Daubert factors weigh against admission of
Ellis's testimony. (See Doc. # 38 at 14-17)
(providing a comprehensive, defense-oriented review of
Daubert and its progeny without applying the four
factors therein to Ellis's testing). And, the Rule 56
record indicates that Ellis's experiential methodology is
generally accepted within the relevant engineering community,
as it is essentially similar to the methodology employed by
Defendant's expert, George Saunders, Jr. (See
Doc. # 36-13 at 13-17) (discussing exemplar harness testing
conducted by Saunders). See also Reid v. BMW of N.
Am., 430 F.Supp.2d 1365, 1370 (N.D.Ga. 2006) (“In
a products liability case, a technical field like engineering
often relies on more idiosyncratic methods of design and
testing. Therefore, it is more common that engineering
experts state that their opinions are not based upon any
scientific method but on general experience and knowledge
after a review of the evidence.”) (citations omitted).
Although it appears that Ellis's experiential methodology
is not peer reviewed and has no known error rate, see
United Fire & Cas. Co., 704 F.3d at 1341, these
factors are not applicable to all forms of expert testing.
See Kumho Tire, 526 U.S. at 150.
opinion that the chest strap of the 2013C-W Harness can
strangle a hunter in certain circumstances is not an
unjustifiable extrapolation from an accepted premise in the
case. His opinions are based on his extensive engineering
background and experience, together with his personal
observations of the operation of the 2013C-W Harness and the
photographs showing Drew's body position while suspended
from the tree. In other words, Ellis used a reliable method
to work “backward” from what was known --
i.e., that Mark Bray observed the harness's
chest strap against Drew's neck -- to whether it could
have occurred. Cf. Rockhill-Anderson v. Deere &
Co., 994 F.Supp.2d 1224, 1240 (M.D. Ala. 2014)
(admitting reconstruction evidence based on facts and data
considered by an accident reconstructionist). Moreover, Ellis
clearly understands and accounts for Defendant's
alternative explanation for the neck abrasions observed by
Dunton. (See Doc. # 44-2 at 4) (explaining that
Defendant's theory that the neck gaiter strangled Drew is
unsupported because he could have released the gaiter with
less than 50 pounds of force). (See also Doc. # 36-7
at 100) (stating that the harness could not have transferred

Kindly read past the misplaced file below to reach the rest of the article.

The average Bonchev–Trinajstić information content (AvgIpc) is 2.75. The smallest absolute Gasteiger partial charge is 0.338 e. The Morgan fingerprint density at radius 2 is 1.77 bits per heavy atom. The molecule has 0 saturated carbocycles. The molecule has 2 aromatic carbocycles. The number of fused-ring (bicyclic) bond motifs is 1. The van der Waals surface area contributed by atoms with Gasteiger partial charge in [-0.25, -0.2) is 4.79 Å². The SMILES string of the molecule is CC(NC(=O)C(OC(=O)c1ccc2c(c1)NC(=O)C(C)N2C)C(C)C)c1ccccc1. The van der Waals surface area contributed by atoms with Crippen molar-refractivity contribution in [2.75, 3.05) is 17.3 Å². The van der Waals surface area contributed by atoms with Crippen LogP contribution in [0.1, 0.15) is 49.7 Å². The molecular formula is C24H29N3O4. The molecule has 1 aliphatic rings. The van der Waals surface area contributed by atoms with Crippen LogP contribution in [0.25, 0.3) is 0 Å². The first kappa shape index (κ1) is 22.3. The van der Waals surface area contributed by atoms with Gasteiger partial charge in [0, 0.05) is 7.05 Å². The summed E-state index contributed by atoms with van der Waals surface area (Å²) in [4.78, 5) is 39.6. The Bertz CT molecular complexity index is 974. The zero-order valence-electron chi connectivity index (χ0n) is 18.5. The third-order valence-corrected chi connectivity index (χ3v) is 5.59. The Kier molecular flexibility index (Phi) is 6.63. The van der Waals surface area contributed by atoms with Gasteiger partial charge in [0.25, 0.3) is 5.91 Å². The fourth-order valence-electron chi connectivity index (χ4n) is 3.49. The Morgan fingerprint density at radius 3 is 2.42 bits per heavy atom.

force through the gaiter to Drew's neck). Ellis has
acknowledged Defendant's argument that Plaintiff misused
the harness by not tightening the leg straps, but has averred
that such a violation of the instructions was
“conceivable” to a manufacturer. (Doc. # 36-7 at
58). Additionally, it appears that Ellis was as careful in
his testing of the 2013C-W Harness as he would be in his
regular professional work. For these reasons, the court
concludes that Ellis's opinions regarding the chest
straps are sufficiently reliable to be evaluated by the trier
the court concludes that Ellis offers no reliable testing or
methodology to support his opinions that the unattached
suspension relief device and lack of a self-lowering device
are design defects in the 2013C-W Harness. Ellis has not
discussed any testing of the suspension relief device in his
expert affidavit. (See generally Doc. # 44-2).
Moreover, the following testimony from Ellis's deposition
demonstrates his limited personal knowledge about suspension
relief devices and that he defers to Wood's opinions on
the suspension relief device provided:
Q. Would you agree with me that if a user does have a
suspension relief device, even with the one loop, when a user
places their full weight on that loop and stands up, that the
pressure is relieved from not only the leg that's
standing in the loop, but also the other leg?
A. No. We will find out from the expert in this case, Mr.
Wood, but I think both legs have got to be accommodated.
Q. Sir, have you ever stood in a one-looped suspension relief
device while hanging from a tree stand to see if it relieves
pressure from both legs?
A. All I know is having left the manufacturing business in
1996, they have been adopted in both industries, construction
and also hunting.
Q. But would it surprise you, Dr. Ellis, if you put a
suspension relief device around a tree, you're hanging
from a harness, you put one foot in that loop and you stand
up with that one foot, that pressure is relieved from both
legs and blood begins flowing into both legs?
A. I'm not a medical expert in this area. Mr. Wood,
I'm sure, will opine in this area.
So I would think that the majority of devices on the market
are a single loop, which you get both feet into and then you
can rock back and forth to get the blood moving again.
That's probably the best design, if one accepts this
device as a viable tool in rescue or self-rescue. . . .
Q. So to answer my question, have you ever in your life stood
in a suspension relief device with one foot stood up while
hanging from a harness and see[n] if it ...